$22.95

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Bound to Have Blood: Frontier Newspapers and the Plains Indian Wars
Authors:
John Reilly
Format: Paperback
The Plains Indian Wars were always front-page news in frontier newspapers, and it was to such local newspapers that the public invariably turned for information about the fighting. The vivid, colorful accounts there captivated the nation—and in hindsight reveal much about the attitudes and prejudices of the public and the press.
Bound to Have Blood takes readers back to the late nineteenth century to show how newspaper reporting influenced attitudes about the conflict between the United States and Native Americans. Emphasizing primary sources and eyewitness accounts, Bound to Have Blood focuses on eight watershed events between 1862 and 1891: the Great Sioux Uprising in Minnesota, the Sand Creek massacre, the Fort Laramie Treaty of 1868, the Battle of the Little Big Horn, the flight of the Nez Perce, the Cheyenne outbreak, the trial of Standing Bear, and the massacre at Wounded Knee in 1890 and its aftermath. Each chapter examines an individual event, analyzing the balance and accuracy of the newspaper coverage and how the reporting of the time reinforced stereotypes about Native Americans.
$18.50

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Claiming the Land: British Columbia and the Making of a New El Dorado
Authors:
Daniel Marshall
Format: Paperback

This trailblazing history of early British Columbia focuses on a single year, 1858, the year of the Fraser River gold rush - the third great mass-migration of gold seekers after the Californian and Australian rushes in search of a new El Dorado. Marshall's history becomes an adventure, prospecting the rich pay streaks of British Columbia's "founding" event and the gold fever that gripped populations all along the Pacific Slope. Marshall unsettles many of our most taken-for-granted assumptions: he shows how foreign miner-militias crossed the 49th parallel, taking the law into their own hands, and conducting extermination campaigns against Indigenous peoples while forcibly claiming the land. Drawing on new evidence, Marshall explores the three principal cultures of the goldfields - those of the fur trade (both Native and the Hudson's Bay Company), Californian, and British world views. The year 1858 was a year of chaos unlike any other in British Columbia and American Pacific Northwest history. It produced not only violence but the formal inauguration of colonialism, Native reserves and, ultimately, the expansion of Canada to the Pacific Slope. Among the haunting legacies of this rush are the cryptic place names that remain - such as American Creek, Texas Bar, Boston Bar, and New York Bar - while the unresolved question of Indigenous sovereignty continues to claim the land.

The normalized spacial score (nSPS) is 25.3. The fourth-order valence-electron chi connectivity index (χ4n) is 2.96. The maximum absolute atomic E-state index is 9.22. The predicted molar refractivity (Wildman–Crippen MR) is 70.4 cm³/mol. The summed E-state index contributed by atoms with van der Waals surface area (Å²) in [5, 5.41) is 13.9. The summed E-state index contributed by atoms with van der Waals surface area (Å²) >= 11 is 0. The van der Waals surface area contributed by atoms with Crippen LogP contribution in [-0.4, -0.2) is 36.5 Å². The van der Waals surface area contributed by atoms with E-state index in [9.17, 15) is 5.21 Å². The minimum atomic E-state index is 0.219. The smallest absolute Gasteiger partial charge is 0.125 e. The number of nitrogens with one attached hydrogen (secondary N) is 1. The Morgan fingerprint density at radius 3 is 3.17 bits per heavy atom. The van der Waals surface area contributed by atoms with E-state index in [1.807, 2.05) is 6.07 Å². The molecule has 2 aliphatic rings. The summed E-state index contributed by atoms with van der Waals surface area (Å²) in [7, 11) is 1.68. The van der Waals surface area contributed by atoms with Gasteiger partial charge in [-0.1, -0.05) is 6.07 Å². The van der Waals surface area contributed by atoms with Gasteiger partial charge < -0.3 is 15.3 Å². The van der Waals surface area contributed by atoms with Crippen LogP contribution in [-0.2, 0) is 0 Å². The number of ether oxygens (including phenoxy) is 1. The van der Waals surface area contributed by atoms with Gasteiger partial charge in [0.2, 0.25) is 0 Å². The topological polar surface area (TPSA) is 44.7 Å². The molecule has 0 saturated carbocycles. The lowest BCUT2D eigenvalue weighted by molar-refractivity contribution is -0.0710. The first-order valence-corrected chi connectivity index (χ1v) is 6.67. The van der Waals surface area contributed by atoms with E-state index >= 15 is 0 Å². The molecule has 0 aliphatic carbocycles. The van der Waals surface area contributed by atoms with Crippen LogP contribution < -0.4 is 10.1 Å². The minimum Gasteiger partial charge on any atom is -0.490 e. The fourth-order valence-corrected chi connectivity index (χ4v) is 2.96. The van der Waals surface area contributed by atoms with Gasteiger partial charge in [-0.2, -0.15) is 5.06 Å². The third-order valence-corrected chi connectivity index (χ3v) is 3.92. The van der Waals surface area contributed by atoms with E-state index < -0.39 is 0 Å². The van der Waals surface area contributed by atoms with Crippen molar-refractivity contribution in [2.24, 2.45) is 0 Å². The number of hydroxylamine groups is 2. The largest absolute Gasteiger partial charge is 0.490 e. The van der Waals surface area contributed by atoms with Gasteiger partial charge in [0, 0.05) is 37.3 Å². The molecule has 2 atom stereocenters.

Additional Information
6.00" x 9.00" | Bibliography | 30 black & white photos

Authentic Canadian Content
$24.95

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Copying People
Authors:
Daniel Francis
Format: Paperback
Before the west was widely settled, photographs provided the first glimpse white society had of the aboriginal people who occupied the hinterlands of the continent. Copying People - a phrase borrowed from the Haida of the Queen Charlotte Islands that means "camera" - is a collection of historical photographs chosen from the vast number of images in museums and archives across North America. Taken by professional photographers, surveyors, anthropologists, civil servants, and tourists, these fascinating images show how early non-Native photographers "pictured" First Nations people and influenced the outside world's perceptions of them.



Many of these photographs attempt to document the "traditional" Indian, with their subjects dressed up in wigs, costumes, and other props provided by the photographer. In an effort to record for posterity what they viewed as a doomed race, the photographers helped construct the "idea" of the Indian in the collective mind of white society. Other photographers used images of Native people for commercial purposes, or pictured their subjects in suits and dresses, hoping to appeal to an audience eager for evidence that Natives were becoming "civilized."



Depicting Native societies under a great deal of stress at a time of tremendous change in their way of life and their environment, the photographs also reveal societies struggling to preserve their cultures and successfully adapting to new economic opportunities. And despite what we might think of their motives, many photographers produced images of remarkable power and enduring beauty.



Covering all of British Columbia, the book represents the work of every important photographer dealing with aboriginal people in the province before World war II. With 140 archival images, Copying People offers a privileged glimpse of British Columbia's original inhabitants.
$22.95

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Dr. Oronhyatekha: Security, Justice, and Equality
Format: Paperback
Text Content Territories: Mohawk;
A man of two cultures in an era where his only choices were to be a trailblazer or get left by the wayside.